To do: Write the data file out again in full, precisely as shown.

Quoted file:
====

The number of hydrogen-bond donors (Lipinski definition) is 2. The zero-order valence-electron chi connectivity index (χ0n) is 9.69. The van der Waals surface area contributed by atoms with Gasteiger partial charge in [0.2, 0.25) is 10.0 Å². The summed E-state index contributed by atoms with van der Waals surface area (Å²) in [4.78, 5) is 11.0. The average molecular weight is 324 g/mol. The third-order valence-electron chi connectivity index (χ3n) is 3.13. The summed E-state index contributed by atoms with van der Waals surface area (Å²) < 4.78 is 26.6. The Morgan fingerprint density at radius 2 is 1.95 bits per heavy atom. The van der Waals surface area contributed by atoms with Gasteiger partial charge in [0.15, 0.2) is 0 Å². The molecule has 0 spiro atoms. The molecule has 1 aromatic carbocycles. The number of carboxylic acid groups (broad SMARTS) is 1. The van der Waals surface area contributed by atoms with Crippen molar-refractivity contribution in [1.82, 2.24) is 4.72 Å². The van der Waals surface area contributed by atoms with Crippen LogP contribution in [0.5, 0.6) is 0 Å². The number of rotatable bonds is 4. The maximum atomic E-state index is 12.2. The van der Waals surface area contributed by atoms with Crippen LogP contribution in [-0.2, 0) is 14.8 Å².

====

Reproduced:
The number of hydrogen-bond donors (Lipinski definition) is 2. The zero-order valence-electron chi connectivity index (χ0n) is 9.69. The van der Waals surface area contributed by atoms with Gasteiger partial charge in [0.2, 0.25) is 10.0 Å². The summed E-state index contributed by atoms with van der Waals surface area (Å²) in [4.78, 5) is 11.0. The average molecular weight is 324 g/mol. The third-order valence-electron chi connectivity index (χ3n) is 3.13. The summed E-state index contributed by atoms with van der Waals surface area (Å²) < 4.78 is 26.6. The Morgan fingerprint density at radius 2 is 1.95 bits per heavy atom. The van der Waals surface area contributed by atoms with Gasteiger partial charge in [0.15, 0.2) is 0 Å². The molecule has 0 spiro atoms. The molecule has 1 aromatic carbocycles. The number of carboxylic acid groups (broad SMARTS) is 1. The van der Waals surface area contributed by atoms with Crippen molar-refractivity contribution in [1.82, 2.24) is 4.72 Å². The van der Waals surface area contributed by atoms with Crippen LogP contribution in [0.5, 0.6) is 0 Å². The number of rotatable bonds is 4. The maximum atomic E-state index is 12.2. The van der Waals surface area contributed by atoms with Crippen LogP contribution in [-0.2, 0) is 14.8 Å².